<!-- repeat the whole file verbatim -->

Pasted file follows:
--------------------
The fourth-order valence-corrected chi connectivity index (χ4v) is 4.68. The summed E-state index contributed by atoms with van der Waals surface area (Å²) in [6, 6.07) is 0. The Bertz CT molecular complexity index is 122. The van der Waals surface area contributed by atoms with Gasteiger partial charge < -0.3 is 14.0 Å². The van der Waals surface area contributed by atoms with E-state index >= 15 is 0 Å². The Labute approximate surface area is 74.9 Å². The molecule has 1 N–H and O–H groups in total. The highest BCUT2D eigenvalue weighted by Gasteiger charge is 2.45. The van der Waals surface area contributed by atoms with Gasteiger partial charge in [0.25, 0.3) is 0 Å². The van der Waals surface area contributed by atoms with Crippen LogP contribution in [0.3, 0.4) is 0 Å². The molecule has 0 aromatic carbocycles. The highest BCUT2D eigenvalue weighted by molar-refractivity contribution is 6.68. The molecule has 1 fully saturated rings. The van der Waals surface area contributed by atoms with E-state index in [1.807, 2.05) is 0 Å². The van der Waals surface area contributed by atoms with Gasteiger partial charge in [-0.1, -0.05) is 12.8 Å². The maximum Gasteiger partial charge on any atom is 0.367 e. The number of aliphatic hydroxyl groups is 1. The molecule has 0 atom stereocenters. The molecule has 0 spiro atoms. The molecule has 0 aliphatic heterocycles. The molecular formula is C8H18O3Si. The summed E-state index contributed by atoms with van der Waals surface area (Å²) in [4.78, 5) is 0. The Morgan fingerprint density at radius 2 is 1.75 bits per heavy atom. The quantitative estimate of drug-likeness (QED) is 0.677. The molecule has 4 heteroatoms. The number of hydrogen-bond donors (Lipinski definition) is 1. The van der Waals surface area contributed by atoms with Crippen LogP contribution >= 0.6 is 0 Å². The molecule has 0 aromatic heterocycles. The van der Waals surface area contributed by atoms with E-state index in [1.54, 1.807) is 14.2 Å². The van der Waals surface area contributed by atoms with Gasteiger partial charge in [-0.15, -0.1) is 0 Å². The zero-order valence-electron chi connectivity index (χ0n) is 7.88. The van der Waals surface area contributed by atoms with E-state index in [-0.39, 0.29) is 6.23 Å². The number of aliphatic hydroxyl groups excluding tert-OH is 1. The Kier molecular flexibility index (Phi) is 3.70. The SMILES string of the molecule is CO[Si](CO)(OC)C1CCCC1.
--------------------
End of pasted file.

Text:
The fourth-order valence-corrected chi connectivity index (χ4v) is 4.68. The summed E-state index contributed by atoms with van der Waals surface area (Å²) in [6, 6.07) is 0. The Bertz CT molecular complexity index is 122. The van der Waals surface area contributed by atoms with Gasteiger partial charge < -0.3 is 14.0 Å². The van der Waals surface area contributed by atoms with E-state index >= 15 is 0 Å². The Labute approximate surface area is 74.9 Å². The molecule has 1 N–H and O–H groups in total. The highest BCUT2D eigenvalue weighted by Gasteiger charge is 2.45. The van der Waals surface area contributed by atoms with Gasteiger partial charge in [0.25, 0.3) is 0 Å². The van der Waals surface area contributed by atoms with Crippen LogP contribution in [0.3, 0.4) is 0 Å². The molecule has 0 aromatic carbocycles. The highest BCUT2D eigenvalue weighted by molar-refractivity contribution is 6.68. The molecule has 1 fully saturated rings. The van der Waals surface area contributed by atoms with E-state index in [1.807, 2.05) is 0 Å². The van der Waals surface area contributed by atoms with Gasteiger partial charge in [-0.1, -0.05) is 12.8 Å². The maximum Gasteiger partial charge on any atom is 0.367 e. The number of aliphatic hydroxyl groups is 1. The molecule has 0 atom stereocenters. The molecule has 0 spiro atoms. The molecule has 0 aliphatic heterocycles. The molecular formula is C8H18O3Si. The summed E-state index contributed by atoms with van der Waals surface area (Å²) in [4.78, 5) is 0. The Morgan fingerprint density at radius 2 is 1.75 bits per heavy atom. The quantitative estimate of drug-likeness (QED) is 0.677. The molecule has 4 heteroatoms. The number of hydrogen-bond donors (Lipinski definition) is 1. The van der Waals surface area contributed by atoms with Crippen LogP contribution >= 0.6 is 0 Å². The molecule has 0 aromatic heterocycles. The van der Waals surface area contributed by atoms with E-state index in [1.54, 1.807) is 14.2 Å². The van der Waals surface area contributed by atoms with Gasteiger partial charge in [-0.15, -0.1) is 0 Å². The zero-order valence-electron chi connectivity index (χ0n) is 7.88. The van der Waals surface area contributed by atoms with E-state index in [-0.39, 0.29) is 6.23 Å². The number of aliphatic hydroxyl groups excluding tert-OH is 1. The Kier molecular flexibility index (Phi) is 3.70. The SMILES string of the molecule is CO[Si](CO)(OC)C1CCCC1.